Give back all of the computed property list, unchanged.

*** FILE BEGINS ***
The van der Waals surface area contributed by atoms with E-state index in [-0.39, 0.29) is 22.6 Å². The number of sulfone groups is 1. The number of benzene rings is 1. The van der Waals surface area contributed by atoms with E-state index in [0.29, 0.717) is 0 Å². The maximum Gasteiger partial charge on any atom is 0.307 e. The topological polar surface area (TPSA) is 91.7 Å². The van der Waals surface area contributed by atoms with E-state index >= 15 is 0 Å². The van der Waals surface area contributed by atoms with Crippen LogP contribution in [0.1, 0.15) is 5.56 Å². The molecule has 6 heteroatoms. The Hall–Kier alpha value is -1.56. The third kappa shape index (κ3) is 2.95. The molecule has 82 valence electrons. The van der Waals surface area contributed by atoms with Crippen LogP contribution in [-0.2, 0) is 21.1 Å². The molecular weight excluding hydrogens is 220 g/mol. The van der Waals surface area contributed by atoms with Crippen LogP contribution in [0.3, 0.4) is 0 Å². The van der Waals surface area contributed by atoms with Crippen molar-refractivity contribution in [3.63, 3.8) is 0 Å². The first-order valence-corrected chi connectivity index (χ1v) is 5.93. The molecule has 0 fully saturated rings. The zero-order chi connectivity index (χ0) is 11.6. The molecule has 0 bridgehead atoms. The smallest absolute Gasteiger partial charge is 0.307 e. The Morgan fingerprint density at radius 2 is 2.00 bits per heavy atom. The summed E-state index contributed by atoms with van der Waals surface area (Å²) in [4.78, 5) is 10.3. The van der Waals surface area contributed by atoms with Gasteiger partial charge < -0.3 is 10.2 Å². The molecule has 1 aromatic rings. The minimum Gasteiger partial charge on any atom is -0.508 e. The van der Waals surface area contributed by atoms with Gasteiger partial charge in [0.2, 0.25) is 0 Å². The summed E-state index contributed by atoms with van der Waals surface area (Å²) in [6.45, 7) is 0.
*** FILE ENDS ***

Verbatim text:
The van der Waals surface area contributed by atoms with E-state index in [-0.39, 0.29) is 22.6 Å². The number of sulfone groups is 1. The number of benzene rings is 1. The van der Waals surface area contributed by atoms with E-state index in [0.29, 0.717) is 0 Å². The maximum Gasteiger partial charge on any atom is 0.307 e. The topological polar surface area (TPSA) is 91.7 Å². The van der Waals surface area contributed by atoms with E-state index >= 15 is 0 Å². The van der Waals surface area contributed by atoms with Crippen LogP contribution in [0.1, 0.15) is 5.56 Å². The molecule has 6 heteroatoms. The Hall–Kier alpha value is -1.56. The third kappa shape index (κ3) is 2.95. The molecule has 82 valence electrons. The van der Waals surface area contributed by atoms with Crippen LogP contribution in [-0.2, 0) is 21.1 Å². The molecular weight excluding hydrogens is 220 g/mol. The van der Waals surface area contributed by atoms with Crippen LogP contribution in [0.3, 0.4) is 0 Å². The van der Waals surface area contributed by atoms with Crippen molar-refractivity contribution in [3.63, 3.8) is 0 Å². The first-order valence-corrected chi connectivity index (χ1v) is 5.93. The molecule has 0 fully saturated rings. The zero-order chi connectivity index (χ0) is 11.6. The molecule has 0 bridgehead atoms. The smallest absolute Gasteiger partial charge is 0.307 e. The Morgan fingerprint density at radius 2 is 2.00 bits per heavy atom. The summed E-state index contributed by atoms with van der Waals surface area (Å²) in [4.78, 5) is 10.3. The van der Waals surface area contributed by atoms with Gasteiger partial charge < -0.3 is 10.2 Å². The molecule has 1 aromatic rings. The minimum Gasteiger partial charge on any atom is -0.508 e. The van der Waals surface area contributed by atoms with Gasteiger partial charge in [0.2, 0.25) is 0 Å². The summed E-state index contributed by atoms with van der Waals surface area (Å²) in [6.45, 7) is 0.